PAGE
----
Perhaps the most rewarding for the discerning adventurer are those smaller nooks of ravishing beauty, many reachable only by car or boat or trail. On world maps, these gorgeous villages and towns are marked only by the teeniest pinprick, assuming they appear at all. None are a secret, exactly, but their very size—often held in check by their physical remoteness—can make them tricky to reach all the same.
Český Krumlov, Czech Republic
Český Krumlov is but a speck on the map: a vermilion-roofed hamlet cradled in a carpet of green, nestled in an S-shaped loop of the Vltava River in Southern Bohemia. And it’s been a paragon of idyllic small-town life for centuries. Admire the wealth of Renaissance, Gothic, and Baroque architecture, the best examples of which are found in its impressive castle. Take in its old-world charm, which comes in a package of tangled streets, cobblestone alleys, and buildings coated with peeling paints of pale yellows, greens, and pinks.
Santa Maddalena, Italy
this little mountainous village in the Dolomites—flanked by jagged, snow-capped peaks, and green rolling hills—is the stuff of alpine dreams. South Tyrol, the region the town calls home, refers to the southern part of Austria and gives the historical context for why signs here read in German, Italian, and the local language of Ladin. The food you’ll find in the handful of restaurants is a similar cultural mix, and this scenic inland town is also a skier’s paradise come winter. It’s not teeming with nightlife. It doesn’t have many hotels. Stay a few days, go on a few of the hikes that are only a short ride away, and immerse yourself in the beautiful quiet.
Known primarily for its ski resorts, the Rocky Mountain hideaway that is Banff feels magical whether or not there’s powder on the ground. Along with being the access point to the national park of the same name—which, in and of itself, is one of the most beautiful places in Canada—Banff is a masterclass in pairing a stacked itinerary with near-perfect mountain views. Hit the slopes, traverse the national park, spot bears and elk sliding across alpine lakes, or soak in hot springs—and, once you’re all tuckered out, top it all off by checking into a world-famous hillside hotel that looks more like a castle more than it does a casual place to stay.
St Ives, Cornwall, United Kingdom
This former fishing village has blossomed into a bite-sized capital of culture, with an acclaimed arts festival each September and a Tate gallery all its own. But those are just the headline acts. Four golden sand beaches line the headland, with Atlantic breakers on one side and sheltered turquoise waters on the other. The harbor-side “downalong” neighborhood is an enchanting labyrinth of higgledy-piggledy cottages, boutique craft stores, and lots and lots of artist studios. St Ives, you see, has something that no architect can dream up, that no urban planner can commission: a natural light of such majesty that people cross oceans for it. It’s what’s been drawing creative types to the town for almost a century, from blockbuster names like Bernard Leach and Barbara Hepworth to amateur enthusiasts wielding their first set of watercolors.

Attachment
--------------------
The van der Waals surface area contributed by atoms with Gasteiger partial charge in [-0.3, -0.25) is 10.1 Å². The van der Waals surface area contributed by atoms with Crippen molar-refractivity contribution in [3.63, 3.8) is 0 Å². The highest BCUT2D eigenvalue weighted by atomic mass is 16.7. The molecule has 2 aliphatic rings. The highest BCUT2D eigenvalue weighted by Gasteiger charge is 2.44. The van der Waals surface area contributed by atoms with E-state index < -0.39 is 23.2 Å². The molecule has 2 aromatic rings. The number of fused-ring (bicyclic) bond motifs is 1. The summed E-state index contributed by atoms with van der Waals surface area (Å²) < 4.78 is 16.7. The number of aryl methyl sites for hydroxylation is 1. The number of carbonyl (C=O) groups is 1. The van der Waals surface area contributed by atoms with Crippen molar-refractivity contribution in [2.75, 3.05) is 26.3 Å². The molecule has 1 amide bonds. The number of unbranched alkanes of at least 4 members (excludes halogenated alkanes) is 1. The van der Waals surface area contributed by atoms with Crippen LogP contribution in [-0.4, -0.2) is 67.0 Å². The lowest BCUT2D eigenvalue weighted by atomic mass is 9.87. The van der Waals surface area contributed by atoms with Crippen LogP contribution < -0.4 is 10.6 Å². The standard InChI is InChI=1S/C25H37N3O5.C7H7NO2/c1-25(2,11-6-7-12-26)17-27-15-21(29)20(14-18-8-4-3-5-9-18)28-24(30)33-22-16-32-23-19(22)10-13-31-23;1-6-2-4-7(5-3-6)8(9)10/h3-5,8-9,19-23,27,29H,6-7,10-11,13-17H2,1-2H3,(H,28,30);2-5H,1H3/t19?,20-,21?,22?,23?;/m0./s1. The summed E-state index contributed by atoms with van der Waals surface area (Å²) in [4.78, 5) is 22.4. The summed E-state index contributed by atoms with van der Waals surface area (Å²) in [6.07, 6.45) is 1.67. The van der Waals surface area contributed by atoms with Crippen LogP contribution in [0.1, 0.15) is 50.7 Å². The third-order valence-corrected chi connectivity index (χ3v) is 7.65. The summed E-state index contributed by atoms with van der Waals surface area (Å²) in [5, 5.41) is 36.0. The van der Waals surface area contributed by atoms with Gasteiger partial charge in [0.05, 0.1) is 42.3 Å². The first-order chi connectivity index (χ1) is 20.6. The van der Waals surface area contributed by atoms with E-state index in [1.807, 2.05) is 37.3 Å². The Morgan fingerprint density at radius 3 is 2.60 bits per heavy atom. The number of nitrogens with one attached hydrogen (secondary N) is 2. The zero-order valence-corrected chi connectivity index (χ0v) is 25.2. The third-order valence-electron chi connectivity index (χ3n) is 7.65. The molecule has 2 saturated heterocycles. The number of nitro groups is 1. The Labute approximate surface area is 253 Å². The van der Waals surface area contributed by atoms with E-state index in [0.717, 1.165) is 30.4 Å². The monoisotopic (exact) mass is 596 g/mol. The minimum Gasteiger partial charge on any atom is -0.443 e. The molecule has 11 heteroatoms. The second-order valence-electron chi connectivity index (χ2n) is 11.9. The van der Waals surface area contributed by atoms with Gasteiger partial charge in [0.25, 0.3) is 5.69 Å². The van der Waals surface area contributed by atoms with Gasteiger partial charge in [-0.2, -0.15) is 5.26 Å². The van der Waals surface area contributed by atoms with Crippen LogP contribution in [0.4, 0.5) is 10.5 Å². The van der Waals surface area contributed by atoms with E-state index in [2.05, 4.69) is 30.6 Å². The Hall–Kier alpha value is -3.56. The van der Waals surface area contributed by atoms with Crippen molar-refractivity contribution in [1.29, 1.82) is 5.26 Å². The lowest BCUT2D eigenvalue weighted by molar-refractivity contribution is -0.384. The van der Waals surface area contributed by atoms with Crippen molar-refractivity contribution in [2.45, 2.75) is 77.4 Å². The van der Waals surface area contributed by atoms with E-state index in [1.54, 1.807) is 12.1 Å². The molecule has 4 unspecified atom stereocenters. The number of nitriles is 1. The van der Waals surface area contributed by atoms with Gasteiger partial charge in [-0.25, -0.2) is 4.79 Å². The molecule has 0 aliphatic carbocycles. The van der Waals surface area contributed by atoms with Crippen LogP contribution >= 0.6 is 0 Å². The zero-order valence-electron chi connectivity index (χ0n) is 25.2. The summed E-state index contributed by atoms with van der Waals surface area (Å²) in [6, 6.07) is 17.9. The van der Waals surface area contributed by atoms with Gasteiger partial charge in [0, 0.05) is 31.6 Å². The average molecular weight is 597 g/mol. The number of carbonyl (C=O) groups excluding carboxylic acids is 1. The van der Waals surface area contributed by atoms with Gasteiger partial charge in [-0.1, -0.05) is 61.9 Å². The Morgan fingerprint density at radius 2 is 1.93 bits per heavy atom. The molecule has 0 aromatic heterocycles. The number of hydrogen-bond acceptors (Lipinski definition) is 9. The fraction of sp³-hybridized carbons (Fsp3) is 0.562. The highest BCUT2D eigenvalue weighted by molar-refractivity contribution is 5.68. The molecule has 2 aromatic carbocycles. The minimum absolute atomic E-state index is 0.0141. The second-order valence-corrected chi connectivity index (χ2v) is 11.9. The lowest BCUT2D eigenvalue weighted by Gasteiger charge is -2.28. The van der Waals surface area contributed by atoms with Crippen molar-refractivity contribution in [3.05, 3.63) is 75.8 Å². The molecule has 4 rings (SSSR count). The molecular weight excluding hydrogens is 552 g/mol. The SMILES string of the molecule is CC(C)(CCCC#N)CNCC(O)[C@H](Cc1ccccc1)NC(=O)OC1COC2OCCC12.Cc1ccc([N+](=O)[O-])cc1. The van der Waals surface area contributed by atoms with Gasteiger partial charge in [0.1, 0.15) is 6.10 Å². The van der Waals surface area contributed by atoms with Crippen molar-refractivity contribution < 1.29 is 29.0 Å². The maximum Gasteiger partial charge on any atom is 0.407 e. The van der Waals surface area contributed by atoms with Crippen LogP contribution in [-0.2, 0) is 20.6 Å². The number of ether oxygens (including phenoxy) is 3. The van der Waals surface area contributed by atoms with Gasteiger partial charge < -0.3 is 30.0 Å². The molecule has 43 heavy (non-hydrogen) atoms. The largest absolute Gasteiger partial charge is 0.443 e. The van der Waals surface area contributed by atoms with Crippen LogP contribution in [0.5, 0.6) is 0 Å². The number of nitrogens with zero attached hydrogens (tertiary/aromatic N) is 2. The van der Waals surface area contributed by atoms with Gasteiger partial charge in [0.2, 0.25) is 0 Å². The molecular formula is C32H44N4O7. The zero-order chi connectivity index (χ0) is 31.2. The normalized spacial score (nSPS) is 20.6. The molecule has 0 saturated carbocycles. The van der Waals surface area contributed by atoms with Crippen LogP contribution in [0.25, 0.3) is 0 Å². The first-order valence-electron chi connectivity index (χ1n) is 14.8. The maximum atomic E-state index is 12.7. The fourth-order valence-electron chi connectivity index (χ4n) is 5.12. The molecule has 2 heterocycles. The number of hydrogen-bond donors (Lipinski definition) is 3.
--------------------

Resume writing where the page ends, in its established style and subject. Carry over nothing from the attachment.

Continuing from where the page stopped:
Wanaka, New Zealand
Flying into Queenstown airport over the Southern Alps, always try to snag the window seat. The airport that serves Queenstown and Wanaka is set dead center in this desert range, which in the winter are more spectacular than their northern namesakes. Overshadowed by adventure-sporty Queenstown, tiny Wanaka is the real gem of this region. The quiet streets of downtown are set next to a majestic mountain lake, where families picnic and tourists swim in the shadow of the grand peaks that shine almost pink against the blue sky. For the grandest view of the city, climb up the world’s tallest waterfall via ferrata at Wildwire Wanaka’s Lord of the Rungs. Here, you’ll traverse metal rungs nearly 1,300 feet up the side of a cliff, with a cascading waterfall just in front of you.
Port Douglas, Australia
Humid, breezy Port Douglas could easily double as the Caribbean, where mountains shine five shades of green and cascade into dreamy blue waters. This town might be on the mainland, but it still operates on island time (set to a chorus of English you’re not completely familiar with). Intermingling with wealthy vacationers you’ll find backpackers and dive bums shouldered up at the Ironbar Saloon, preparing to hike the Daintree Rainforest or dive the Great Barrier Reef. And once you’re ready to move along, the hour-long drive to Cairns along the Captain Cook Highway is a stunning, tropical version of the Pacific Coast Highway.